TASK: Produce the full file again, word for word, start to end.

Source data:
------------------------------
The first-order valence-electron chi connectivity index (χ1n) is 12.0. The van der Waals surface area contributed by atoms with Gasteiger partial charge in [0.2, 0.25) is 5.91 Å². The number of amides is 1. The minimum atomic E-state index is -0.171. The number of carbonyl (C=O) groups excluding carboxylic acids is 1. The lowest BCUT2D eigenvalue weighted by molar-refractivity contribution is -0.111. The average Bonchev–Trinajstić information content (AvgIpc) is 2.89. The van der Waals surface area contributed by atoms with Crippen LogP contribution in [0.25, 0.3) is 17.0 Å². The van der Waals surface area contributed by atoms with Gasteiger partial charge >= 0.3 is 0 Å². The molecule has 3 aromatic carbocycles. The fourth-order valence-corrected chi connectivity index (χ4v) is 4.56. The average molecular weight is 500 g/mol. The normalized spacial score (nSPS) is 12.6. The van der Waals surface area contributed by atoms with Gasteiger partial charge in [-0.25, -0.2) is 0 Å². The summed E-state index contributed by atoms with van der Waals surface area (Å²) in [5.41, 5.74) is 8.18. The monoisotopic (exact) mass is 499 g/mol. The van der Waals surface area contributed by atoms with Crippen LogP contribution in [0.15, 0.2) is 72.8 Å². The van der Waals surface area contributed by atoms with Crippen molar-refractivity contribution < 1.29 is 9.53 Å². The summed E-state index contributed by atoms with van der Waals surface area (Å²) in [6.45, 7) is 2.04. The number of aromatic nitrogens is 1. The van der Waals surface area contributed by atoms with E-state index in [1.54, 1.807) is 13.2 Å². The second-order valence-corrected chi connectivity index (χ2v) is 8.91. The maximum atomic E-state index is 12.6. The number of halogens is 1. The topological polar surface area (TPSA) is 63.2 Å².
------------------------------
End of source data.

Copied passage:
The first-order valence-electron chi connectivity index (χ1n) is 12.0. The van der Waals surface area contributed by atoms with Gasteiger partial charge in [0.2, 0.25) is 5.91 Å². The number of amides is 1. The minimum atomic E-state index is -0.171. The number of carbonyl (C=O) groups excluding carboxylic acids is 1. The lowest BCUT2D eigenvalue weighted by molar-refractivity contribution is -0.111. The average Bonchev–Trinajstić information content (AvgIpc) is 2.89. The van der Waals surface area contributed by atoms with Crippen LogP contribution in [0.25, 0.3) is 17.0 Å². The van der Waals surface area contributed by atoms with Gasteiger partial charge >= 0.3 is 0 Å². The molecule has 3 aromatic carbocycles. The fourth-order valence-corrected chi connectivity index (χ4v) is 4.56. The average molecular weight is 500 g/mol. The normalized spacial score (nSPS) is 12.6. The van der Waals surface area contributed by atoms with Gasteiger partial charge in [-0.25, -0.2) is 0 Å². The summed E-state index contributed by atoms with van der Waals surface area (Å²) in [5.41, 5.74) is 8.18. The monoisotopic (exact) mass is 499 g/mol. The van der Waals surface area contributed by atoms with Crippen LogP contribution in [0.15, 0.2) is 72.8 Å². The van der Waals surface area contributed by atoms with Crippen molar-refractivity contribution < 1.29 is 9.53 Å². The summed E-state index contributed by atoms with van der Waals surface area (Å²) in [6.45, 7) is 2.04. The number of aromatic nitrogens is 1. The van der Waals surface area contributed by atoms with E-state index in [1.54, 1.807) is 13.2 Å². The second-order valence-corrected chi connectivity index (χ2v) is 8.91. The maximum atomic E-state index is 12.6. The number of halogens is 1. The topological polar surface area (TPSA) is 63.2 Å².